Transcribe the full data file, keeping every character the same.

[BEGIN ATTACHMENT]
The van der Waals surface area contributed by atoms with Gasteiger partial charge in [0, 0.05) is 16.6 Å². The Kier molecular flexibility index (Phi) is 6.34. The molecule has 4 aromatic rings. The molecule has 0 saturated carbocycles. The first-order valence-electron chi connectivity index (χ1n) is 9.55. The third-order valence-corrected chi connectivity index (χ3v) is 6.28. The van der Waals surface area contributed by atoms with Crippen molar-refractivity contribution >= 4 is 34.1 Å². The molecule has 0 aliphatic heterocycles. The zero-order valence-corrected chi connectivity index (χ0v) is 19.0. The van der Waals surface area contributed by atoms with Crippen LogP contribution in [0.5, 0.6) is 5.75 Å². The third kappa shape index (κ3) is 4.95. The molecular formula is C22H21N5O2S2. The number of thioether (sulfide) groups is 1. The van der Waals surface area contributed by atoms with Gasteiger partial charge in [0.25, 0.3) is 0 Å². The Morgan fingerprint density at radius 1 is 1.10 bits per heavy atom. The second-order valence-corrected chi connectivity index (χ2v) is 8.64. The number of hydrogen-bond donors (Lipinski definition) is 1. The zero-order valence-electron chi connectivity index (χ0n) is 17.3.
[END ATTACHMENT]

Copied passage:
The van der Waals surface area contributed by atoms with Gasteiger partial charge in [0, 0.05) is 16.6 Å². The Kier molecular flexibility index (Phi) is 6.34. The molecule has 4 aromatic rings. The molecule has 0 saturated carbocycles. The first-order valence-electron chi connectivity index (χ1n) is 9.55. The third-order valence-corrected chi connectivity index (χ3v) is 6.28. The van der Waals surface area contributed by atoms with Crippen molar-refractivity contribution >= 4 is 34.1 Å². The molecule has 0 aliphatic heterocycles. The zero-order valence-corrected chi connectivity index (χ0v) is 19.0. The van der Waals surface area contributed by atoms with Crippen LogP contribution in [0.5, 0.6) is 5.75 Å². The third kappa shape index (κ3) is 4.95. The molecular formula is C22H21N5O2S2. The number of thioether (sulfide) groups is 1. The van der Waals surface area contributed by atoms with Gasteiger partial charge in [0.25, 0.3) is 0 Å². The Morgan fingerprint density at radius 1 is 1.10 bits per heavy atom. The second-order valence-corrected chi connectivity index (χ2v) is 8.64. The number of hydrogen-bond donors (Lipinski definition) is 1. The zero-order valence-electron chi connectivity index (χ0n) is 17.3.